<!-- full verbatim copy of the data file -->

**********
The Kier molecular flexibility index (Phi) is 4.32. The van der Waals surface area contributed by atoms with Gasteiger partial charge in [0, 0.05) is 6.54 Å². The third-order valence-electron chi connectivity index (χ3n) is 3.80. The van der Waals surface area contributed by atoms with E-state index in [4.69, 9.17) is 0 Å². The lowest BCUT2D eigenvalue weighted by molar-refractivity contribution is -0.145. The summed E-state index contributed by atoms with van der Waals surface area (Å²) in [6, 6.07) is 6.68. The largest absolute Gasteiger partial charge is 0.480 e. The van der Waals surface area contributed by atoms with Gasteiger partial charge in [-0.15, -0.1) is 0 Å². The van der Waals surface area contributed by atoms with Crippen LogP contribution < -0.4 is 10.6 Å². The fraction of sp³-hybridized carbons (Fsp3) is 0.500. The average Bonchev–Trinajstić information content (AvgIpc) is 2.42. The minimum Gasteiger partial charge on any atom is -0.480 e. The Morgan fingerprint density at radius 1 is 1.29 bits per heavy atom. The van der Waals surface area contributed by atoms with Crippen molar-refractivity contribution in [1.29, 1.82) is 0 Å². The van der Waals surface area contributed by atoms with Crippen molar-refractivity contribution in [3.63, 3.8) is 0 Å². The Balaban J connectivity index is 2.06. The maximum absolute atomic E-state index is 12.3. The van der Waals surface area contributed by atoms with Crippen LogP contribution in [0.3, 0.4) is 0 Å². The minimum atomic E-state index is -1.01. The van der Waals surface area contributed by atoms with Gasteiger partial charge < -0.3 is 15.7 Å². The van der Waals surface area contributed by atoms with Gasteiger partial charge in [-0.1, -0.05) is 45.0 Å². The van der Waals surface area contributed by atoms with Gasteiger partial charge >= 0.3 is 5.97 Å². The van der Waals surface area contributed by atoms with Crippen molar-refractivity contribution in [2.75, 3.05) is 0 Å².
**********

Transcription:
The Kier molecular flexibility index (Phi) is 4.32. The van der Waals surface area contributed by atoms with Gasteiger partial charge in [0, 0.05) is 6.54 Å². The third-order valence-electron chi connectivity index (χ3n) is 3.80. The van der Waals surface area contributed by atoms with E-state index in [4.69, 9.17) is 0 Å². The lowest BCUT2D eigenvalue weighted by molar-refractivity contribution is -0.145. The summed E-state index contributed by atoms with van der Waals surface area (Å²) in [6, 6.07) is 6.68. The largest absolute Gasteiger partial charge is 0.480 e. The van der Waals surface area contributed by atoms with Gasteiger partial charge in [-0.15, -0.1) is 0 Å². The van der Waals surface area contributed by atoms with Crippen LogP contribution < -0.4 is 10.6 Å². The fraction of sp³-hybridized carbons (Fsp3) is 0.500. The average Bonchev–Trinajstić information content (AvgIpc) is 2.42. The minimum Gasteiger partial charge on any atom is -0.480 e. The Morgan fingerprint density at radius 1 is 1.29 bits per heavy atom. The van der Waals surface area contributed by atoms with Crippen molar-refractivity contribution in [1.29, 1.82) is 0 Å². The van der Waals surface area contributed by atoms with Crippen molar-refractivity contribution in [3.63, 3.8) is 0 Å². The Balaban J connectivity index is 2.06. The maximum absolute atomic E-state index is 12.3. The van der Waals surface area contributed by atoms with Crippen LogP contribution in [0.3, 0.4) is 0 Å². The minimum atomic E-state index is -1.01. The van der Waals surface area contributed by atoms with Gasteiger partial charge < -0.3 is 15.7 Å². The van der Waals surface area contributed by atoms with Gasteiger partial charge in [-0.1, -0.05) is 45.0 Å². The van der Waals surface area contributed by atoms with Gasteiger partial charge >= 0.3 is 5.97 Å². The van der Waals surface area contributed by atoms with Crippen molar-refractivity contribution in [2.75, 3.05) is 0 Å².